December 11, 2017: Writing With Scissors

December 11, 2017 is a day I remember well. It’s a day in which my heart broke a thousand times and we (Matt and I) came so close to breaking.

Matt woke up and his legs were bothering him again. The pain was less intense, but still severe enough to warrant an early drive into the city (while listening to The Rules of Magic by Alice Hoffman) and a stop at the neuro-oncologist’s office, who the day before had told us to come by in the morning.

We arrived in the office and the receptionists were less than thrilled that the doctor had told us to come by. I didn’t blame them. They frequently double and tripled booked the doctors in the office in order to fit in all the patients who needed attention. The schedule they’d so carefully crafted left no room for our casual stop by. They could have turned us away. But they didn’t. They squeezed us in.

The doctor examined Matt, made him walk across the room, tested the strength in his legs and feet, and watched him sit and stand. She could find no obvious reason for the pain in his legs. If the pain was caused by something in the lower spine, the pain would be shooting down Matt’s legs. If the pain was caused by a blood clot, it was unlikely that both legs would experience the pain equally. She determined that the cause of the pain was likely the Dexamethasone. Steroid myopathy. We (the doctor and I) decided we’d begin a taper of the steroid after the conclusion of whole brain radiation.

The cruelty of brain cancer: the medicine that was supposed to ease his symptoms created new problems.

After thanking the doctor and the receptionists, we headed across the street to the radiation clinic. A scaffold had been put up on the sidewalk and we were forced to walk single file. I walked in front of Matt and made the mistake of looking behind me to make sure he was okay. A mistake only because it angered Matt—he didn’t want to feel helpless or feeble. He told me to stop looking backward (checking on him) or he’d kick me. I told him I was just trying to keep his pace, but I wouldn’t look backward again. I lied. I couldn’t help myself. About three seconds later, I saw him wobble from the corner of my eye and I looked back to ask if he was okay. He said he would be okay if I stopped kicking him. And suddenly we were arguing whether I’d kicked him or not.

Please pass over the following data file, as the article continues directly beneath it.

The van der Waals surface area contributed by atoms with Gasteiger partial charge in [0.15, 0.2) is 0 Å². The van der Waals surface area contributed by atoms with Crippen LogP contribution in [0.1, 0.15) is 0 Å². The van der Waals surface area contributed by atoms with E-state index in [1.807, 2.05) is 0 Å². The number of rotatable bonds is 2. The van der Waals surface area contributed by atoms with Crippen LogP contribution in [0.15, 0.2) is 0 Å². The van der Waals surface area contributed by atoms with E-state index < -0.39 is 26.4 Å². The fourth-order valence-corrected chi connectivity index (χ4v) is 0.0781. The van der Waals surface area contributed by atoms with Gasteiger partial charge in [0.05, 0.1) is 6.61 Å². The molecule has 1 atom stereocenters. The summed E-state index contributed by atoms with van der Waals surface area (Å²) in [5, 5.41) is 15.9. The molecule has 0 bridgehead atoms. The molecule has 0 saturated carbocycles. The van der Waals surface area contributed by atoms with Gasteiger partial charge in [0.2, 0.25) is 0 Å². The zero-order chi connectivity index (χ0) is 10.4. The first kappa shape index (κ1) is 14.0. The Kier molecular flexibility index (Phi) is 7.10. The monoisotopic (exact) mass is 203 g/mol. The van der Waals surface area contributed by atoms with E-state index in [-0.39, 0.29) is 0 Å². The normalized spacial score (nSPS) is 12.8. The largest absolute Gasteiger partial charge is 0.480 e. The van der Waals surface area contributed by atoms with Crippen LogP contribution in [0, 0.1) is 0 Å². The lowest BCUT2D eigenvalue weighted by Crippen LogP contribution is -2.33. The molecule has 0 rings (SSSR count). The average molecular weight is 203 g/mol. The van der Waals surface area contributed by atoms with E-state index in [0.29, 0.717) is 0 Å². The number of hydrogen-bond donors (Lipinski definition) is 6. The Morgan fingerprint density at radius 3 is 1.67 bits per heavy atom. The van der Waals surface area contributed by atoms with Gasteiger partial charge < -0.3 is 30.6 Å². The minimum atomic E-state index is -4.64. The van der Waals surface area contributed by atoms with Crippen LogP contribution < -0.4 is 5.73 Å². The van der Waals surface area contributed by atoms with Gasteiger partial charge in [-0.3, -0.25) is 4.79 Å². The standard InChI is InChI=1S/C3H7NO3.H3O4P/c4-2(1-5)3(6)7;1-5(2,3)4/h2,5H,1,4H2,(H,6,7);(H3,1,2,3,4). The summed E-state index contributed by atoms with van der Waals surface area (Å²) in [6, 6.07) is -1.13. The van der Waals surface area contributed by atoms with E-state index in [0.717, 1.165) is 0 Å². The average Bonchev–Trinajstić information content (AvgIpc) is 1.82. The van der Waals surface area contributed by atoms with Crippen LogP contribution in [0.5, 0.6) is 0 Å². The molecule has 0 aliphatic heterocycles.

That night, we argued again when he tried to write down a phone number with a pair of scissors and I gave him a pen. And then again when he tried to call Duke to make a dinner reservation at the lake.

Matt was so sure of his warped reality, so angry with me for disagreeing with him, that I honestly believed maybe I was wrong. For a decade, I’d trusted Matt more than myself and that habit was hard to break, even now.  One of us was wrong and maybe it was me. I couldn’t trust my own mind. I called a friend in tears and begged her to tell me whether it was possible to write with scissors. She calmed me down and confirmed my truth. I told my friend that after Matt got better, he and I would need marriage counseling to work through all the negativity churning between us.

So many, too many, of our last days were marked by anger and hurt. It’s the cruelest of all the cruel things brain cancer did.

The story of December 11th might be hard to read. It was hard to live and re-live and write. The truth is that this close to the end of the story–43 days until hope is extinguished, 54 days until February 3rd–there will be many days that are hard to read. After all, this story does not have a happy ending.

But maybe that’s okay. Maybe the only fact that matters is that December 11th didn’t break us. Maybe the only fact that matters is that we found the strength to keep going into tomorrow.

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